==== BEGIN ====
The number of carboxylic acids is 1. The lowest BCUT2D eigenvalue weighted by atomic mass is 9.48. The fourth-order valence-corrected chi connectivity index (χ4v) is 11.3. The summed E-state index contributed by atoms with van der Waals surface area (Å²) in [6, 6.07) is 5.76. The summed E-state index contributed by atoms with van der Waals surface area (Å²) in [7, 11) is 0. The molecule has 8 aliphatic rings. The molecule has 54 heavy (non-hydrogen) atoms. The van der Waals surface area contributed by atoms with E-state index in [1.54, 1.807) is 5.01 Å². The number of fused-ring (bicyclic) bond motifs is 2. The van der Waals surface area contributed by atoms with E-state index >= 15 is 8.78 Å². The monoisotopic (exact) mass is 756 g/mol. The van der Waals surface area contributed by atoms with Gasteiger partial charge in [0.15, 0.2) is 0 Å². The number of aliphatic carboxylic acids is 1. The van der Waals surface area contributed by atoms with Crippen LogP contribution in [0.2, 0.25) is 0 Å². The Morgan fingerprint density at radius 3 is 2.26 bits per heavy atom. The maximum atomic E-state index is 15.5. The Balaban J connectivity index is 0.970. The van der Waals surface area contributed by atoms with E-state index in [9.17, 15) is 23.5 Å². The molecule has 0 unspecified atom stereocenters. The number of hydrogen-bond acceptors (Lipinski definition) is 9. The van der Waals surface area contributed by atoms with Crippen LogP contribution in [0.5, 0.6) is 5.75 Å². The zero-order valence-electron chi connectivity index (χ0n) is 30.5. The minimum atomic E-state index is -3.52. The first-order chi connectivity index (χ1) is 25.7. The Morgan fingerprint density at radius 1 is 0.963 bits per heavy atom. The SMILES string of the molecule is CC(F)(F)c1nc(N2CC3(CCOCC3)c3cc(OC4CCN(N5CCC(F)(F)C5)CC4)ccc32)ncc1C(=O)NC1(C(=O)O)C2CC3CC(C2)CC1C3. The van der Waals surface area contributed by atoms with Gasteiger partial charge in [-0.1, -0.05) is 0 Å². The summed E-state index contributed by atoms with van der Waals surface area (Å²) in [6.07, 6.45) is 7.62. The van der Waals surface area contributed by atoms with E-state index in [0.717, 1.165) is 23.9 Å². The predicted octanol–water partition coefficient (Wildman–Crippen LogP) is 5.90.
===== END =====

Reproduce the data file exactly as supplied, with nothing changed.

The number of carboxylic acids is 1. The lowest BCUT2D eigenvalue weighted by atomic mass is 9.48. The fourth-order valence-corrected chi connectivity index (χ4v) is 11.3. The summed E-state index contributed by atoms with van der Waals surface area (Å²) in [6, 6.07) is 5.76. The summed E-state index contributed by atoms with van der Waals surface area (Å²) in [7, 11) is 0. The molecule has 8 aliphatic rings. The molecule has 54 heavy (non-hydrogen) atoms. The van der Waals surface area contributed by atoms with E-state index in [1.54, 1.807) is 5.01 Å². The number of fused-ring (bicyclic) bond motifs is 2. The van der Waals surface area contributed by atoms with E-state index >= 15 is 8.78 Å². The monoisotopic (exact) mass is 756 g/mol. The van der Waals surface area contributed by atoms with Gasteiger partial charge in [0.15, 0.2) is 0 Å². The number of aliphatic carboxylic acids is 1. The van der Waals surface area contributed by atoms with Crippen LogP contribution in [0.2, 0.25) is 0 Å². The Morgan fingerprint density at radius 3 is 2.26 bits per heavy atom. The maximum atomic E-state index is 15.5. The Balaban J connectivity index is 0.970. The van der Waals surface area contributed by atoms with E-state index in [9.17, 15) is 23.5 Å². The molecule has 0 unspecified atom stereocenters. The number of hydrogen-bond acceptors (Lipinski definition) is 9. The van der Waals surface area contributed by atoms with Crippen LogP contribution in [0.5, 0.6) is 5.75 Å². The zero-order valence-electron chi connectivity index (χ0n) is 30.5. The minimum atomic E-state index is -3.52. The first-order chi connectivity index (χ1) is 25.7. The Morgan fingerprint density at radius 1 is 0.963 bits per heavy atom. The SMILES string of the molecule is CC(F)(F)c1nc(N2CC3(CCOCC3)c3cc(OC4CCN(N5CCC(F)(F)C5)CC4)ccc32)ncc1C(=O)NC1(C(=O)O)C2CC3CC(C2)CC1C3. The van der Waals surface area contributed by atoms with Gasteiger partial charge in [-0.1, -0.05) is 0 Å². The summed E-state index contributed by atoms with van der Waals surface area (Å²) in [6.07, 6.45) is 7.62. The van der Waals surface area contributed by atoms with E-state index in [0.717, 1.165) is 23.9 Å². The predicted octanol–water partition coefficient (Wildman–Crippen LogP) is 5.90.